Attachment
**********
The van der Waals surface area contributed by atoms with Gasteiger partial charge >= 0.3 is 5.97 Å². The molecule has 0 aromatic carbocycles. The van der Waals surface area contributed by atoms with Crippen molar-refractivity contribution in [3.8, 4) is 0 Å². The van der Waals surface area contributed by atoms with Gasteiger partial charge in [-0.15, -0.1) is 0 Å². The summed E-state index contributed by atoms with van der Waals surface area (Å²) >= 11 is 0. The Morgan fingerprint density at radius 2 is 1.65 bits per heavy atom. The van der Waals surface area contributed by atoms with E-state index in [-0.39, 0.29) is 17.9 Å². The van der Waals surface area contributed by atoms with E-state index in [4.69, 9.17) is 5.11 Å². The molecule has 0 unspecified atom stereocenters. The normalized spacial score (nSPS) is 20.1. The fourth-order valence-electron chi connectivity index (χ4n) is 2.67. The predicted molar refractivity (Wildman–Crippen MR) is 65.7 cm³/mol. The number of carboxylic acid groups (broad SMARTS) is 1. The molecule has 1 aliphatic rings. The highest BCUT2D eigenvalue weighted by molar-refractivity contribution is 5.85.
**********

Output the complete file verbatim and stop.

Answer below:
The van der Waals surface area contributed by atoms with Gasteiger partial charge >= 0.3 is 5.97 Å². The molecule has 0 aromatic carbocycles. The van der Waals surface area contributed by atoms with Crippen molar-refractivity contribution in [3.8, 4) is 0 Å². The van der Waals surface area contributed by atoms with Gasteiger partial charge in [-0.15, -0.1) is 0 Å². The summed E-state index contributed by atoms with van der Waals surface area (Å²) >= 11 is 0. The Morgan fingerprint density at radius 2 is 1.65 bits per heavy atom. The van der Waals surface area contributed by atoms with E-state index in [-0.39, 0.29) is 17.9 Å². The van der Waals surface area contributed by atoms with E-state index in [4.69, 9.17) is 5.11 Å². The molecule has 0 unspecified atom stereocenters. The normalized spacial score (nSPS) is 20.1. The fourth-order valence-electron chi connectivity index (χ4n) is 2.67. The predicted molar refractivity (Wildman–Crippen MR) is 65.7 cm³/mol. The number of carboxylic acid groups (broad SMARTS) is 1. The molecule has 1 aliphatic rings. The highest BCUT2D eigenvalue weighted by molar-refractivity contribution is 5.85.